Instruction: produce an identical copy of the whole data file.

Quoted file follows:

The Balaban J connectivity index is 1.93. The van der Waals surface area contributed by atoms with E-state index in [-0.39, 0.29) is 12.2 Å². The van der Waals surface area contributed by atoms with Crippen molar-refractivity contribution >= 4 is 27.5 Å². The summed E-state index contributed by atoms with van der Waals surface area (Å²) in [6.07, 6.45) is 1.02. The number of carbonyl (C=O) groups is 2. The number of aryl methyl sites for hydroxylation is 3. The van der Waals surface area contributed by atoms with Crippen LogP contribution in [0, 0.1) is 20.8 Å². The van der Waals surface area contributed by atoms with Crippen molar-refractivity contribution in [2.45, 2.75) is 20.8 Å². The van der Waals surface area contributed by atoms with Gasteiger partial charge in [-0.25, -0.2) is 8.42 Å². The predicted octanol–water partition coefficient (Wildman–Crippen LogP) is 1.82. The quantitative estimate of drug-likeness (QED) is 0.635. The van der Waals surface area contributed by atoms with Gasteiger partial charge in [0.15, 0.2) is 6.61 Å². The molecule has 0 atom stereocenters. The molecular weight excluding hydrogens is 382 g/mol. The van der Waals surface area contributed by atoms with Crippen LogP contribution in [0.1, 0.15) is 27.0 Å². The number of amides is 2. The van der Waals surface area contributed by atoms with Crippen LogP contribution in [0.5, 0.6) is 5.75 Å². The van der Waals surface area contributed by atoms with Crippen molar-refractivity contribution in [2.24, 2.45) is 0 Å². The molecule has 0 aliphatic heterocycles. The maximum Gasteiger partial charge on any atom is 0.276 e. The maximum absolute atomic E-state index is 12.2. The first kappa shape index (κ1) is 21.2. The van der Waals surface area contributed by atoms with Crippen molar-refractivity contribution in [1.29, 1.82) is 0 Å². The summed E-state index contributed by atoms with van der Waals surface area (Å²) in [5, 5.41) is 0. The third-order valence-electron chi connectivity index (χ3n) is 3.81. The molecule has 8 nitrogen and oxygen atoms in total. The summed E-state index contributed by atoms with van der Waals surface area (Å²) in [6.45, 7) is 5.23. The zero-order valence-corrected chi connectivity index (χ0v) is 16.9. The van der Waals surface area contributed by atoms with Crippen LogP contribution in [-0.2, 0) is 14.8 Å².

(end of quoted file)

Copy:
The Balaban J connectivity index is 1.93. The van der Waals surface area contributed by atoms with E-state index in [-0.39, 0.29) is 12.2 Å². The van der Waals surface area contributed by atoms with Crippen molar-refractivity contribution >= 4 is 27.5 Å². The summed E-state index contributed by atoms with van der Waals surface area (Å²) in [6.07, 6.45) is 1.02. The number of carbonyl (C=O) groups is 2. The number of aryl methyl sites for hydroxylation is 3. The van der Waals surface area contributed by atoms with Crippen LogP contribution in [0, 0.1) is 20.8 Å². The van der Waals surface area contributed by atoms with Crippen molar-refractivity contribution in [2.45, 2.75) is 20.8 Å². The van der Waals surface area contributed by atoms with Gasteiger partial charge in [-0.25, -0.2) is 8.42 Å². The predicted octanol–water partition coefficient (Wildman–Crippen LogP) is 1.82. The quantitative estimate of drug-likeness (QED) is 0.635. The van der Waals surface area contributed by atoms with Gasteiger partial charge in [0.15, 0.2) is 6.61 Å². The molecule has 0 atom stereocenters. The molecular weight excluding hydrogens is 382 g/mol. The van der Waals surface area contributed by atoms with Crippen LogP contribution in [0.1, 0.15) is 27.0 Å². The number of amides is 2. The van der Waals surface area contributed by atoms with Crippen LogP contribution in [0.5, 0.6) is 5.75 Å². The van der Waals surface area contributed by atoms with Crippen molar-refractivity contribution in [2.24, 2.45) is 0 Å². The molecule has 0 aliphatic heterocycles. The maximum Gasteiger partial charge on any atom is 0.276 e. The maximum absolute atomic E-state index is 12.2. The first kappa shape index (κ1) is 21.2. The van der Waals surface area contributed by atoms with Crippen molar-refractivity contribution in [1.29, 1.82) is 0 Å². The summed E-state index contributed by atoms with van der Waals surface area (Å²) in [5, 5.41) is 0. The third-order valence-electron chi connectivity index (χ3n) is 3.81. The molecule has 8 nitrogen and oxygen atoms in total. The summed E-state index contributed by atoms with van der Waals surface area (Å²) in [6.45, 7) is 5.23. The zero-order valence-corrected chi connectivity index (χ0v) is 16.9. The van der Waals surface area contributed by atoms with Crippen LogP contribution in [-0.2, 0) is 14.8 Å².